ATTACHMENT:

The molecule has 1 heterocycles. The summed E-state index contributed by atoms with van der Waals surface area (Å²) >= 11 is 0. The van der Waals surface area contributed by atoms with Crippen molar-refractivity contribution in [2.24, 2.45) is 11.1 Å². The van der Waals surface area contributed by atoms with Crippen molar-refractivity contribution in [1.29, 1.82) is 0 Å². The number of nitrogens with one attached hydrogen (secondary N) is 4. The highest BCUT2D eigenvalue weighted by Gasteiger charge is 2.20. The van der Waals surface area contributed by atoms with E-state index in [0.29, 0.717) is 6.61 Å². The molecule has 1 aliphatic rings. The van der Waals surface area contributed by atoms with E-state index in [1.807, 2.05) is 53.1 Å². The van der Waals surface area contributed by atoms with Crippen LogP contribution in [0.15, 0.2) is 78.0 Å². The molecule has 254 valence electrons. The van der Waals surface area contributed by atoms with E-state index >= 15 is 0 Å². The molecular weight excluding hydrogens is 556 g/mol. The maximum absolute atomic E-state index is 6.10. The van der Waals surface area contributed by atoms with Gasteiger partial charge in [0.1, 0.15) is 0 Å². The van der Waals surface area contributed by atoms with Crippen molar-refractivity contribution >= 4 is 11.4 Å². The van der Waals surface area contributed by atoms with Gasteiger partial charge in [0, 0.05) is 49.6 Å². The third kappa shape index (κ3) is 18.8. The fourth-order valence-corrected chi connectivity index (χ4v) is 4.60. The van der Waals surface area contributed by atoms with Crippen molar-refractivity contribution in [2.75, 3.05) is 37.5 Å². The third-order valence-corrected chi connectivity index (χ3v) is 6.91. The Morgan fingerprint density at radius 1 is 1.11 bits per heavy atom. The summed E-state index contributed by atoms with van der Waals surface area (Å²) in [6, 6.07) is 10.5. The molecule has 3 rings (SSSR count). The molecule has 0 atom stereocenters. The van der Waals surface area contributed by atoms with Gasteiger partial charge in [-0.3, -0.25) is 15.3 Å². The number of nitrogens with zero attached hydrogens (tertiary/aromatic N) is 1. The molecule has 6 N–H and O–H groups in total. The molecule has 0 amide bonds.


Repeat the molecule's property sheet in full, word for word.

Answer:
The molecule has 1 heterocycles. The summed E-state index contributed by atoms with van der Waals surface area (Å²) >= 11 is 0. The van der Waals surface area contributed by atoms with Crippen molar-refractivity contribution in [2.24, 2.45) is 11.1 Å². The van der Waals surface area contributed by atoms with Crippen molar-refractivity contribution in [1.29, 1.82) is 0 Å². The number of nitrogens with one attached hydrogen (secondary N) is 4. The highest BCUT2D eigenvalue weighted by Gasteiger charge is 2.20. The van der Waals surface area contributed by atoms with E-state index in [0.29, 0.717) is 6.61 Å². The molecule has 1 aliphatic rings. The van der Waals surface area contributed by atoms with E-state index in [1.807, 2.05) is 53.1 Å². The van der Waals surface area contributed by atoms with Crippen LogP contribution in [0.15, 0.2) is 78.0 Å². The molecule has 254 valence electrons. The van der Waals surface area contributed by atoms with E-state index >= 15 is 0 Å². The molecular weight excluding hydrogens is 556 g/mol. The maximum absolute atomic E-state index is 6.10. The van der Waals surface area contributed by atoms with Gasteiger partial charge in [0.1, 0.15) is 0 Å². The van der Waals surface area contributed by atoms with Crippen molar-refractivity contribution >= 4 is 11.4 Å². The van der Waals surface area contributed by atoms with Gasteiger partial charge in [0, 0.05) is 49.6 Å². The third kappa shape index (κ3) is 18.8. The fourth-order valence-corrected chi connectivity index (χ4v) is 4.60. The van der Waals surface area contributed by atoms with Crippen molar-refractivity contribution in [2.75, 3.05) is 37.5 Å². The third-order valence-corrected chi connectivity index (χ3v) is 6.91. The Morgan fingerprint density at radius 1 is 1.11 bits per heavy atom. The summed E-state index contributed by atoms with van der Waals surface area (Å²) in [6, 6.07) is 10.5. The molecule has 3 rings (SSSR count). The molecule has 0 atom stereocenters. The van der Waals surface area contributed by atoms with Gasteiger partial charge in [-0.3, -0.25) is 15.3 Å². The number of nitrogens with zero attached hydrogens (tertiary/aromatic N) is 1. The molecule has 6 N–H and O–H groups in total. The molecule has 0 amide bonds.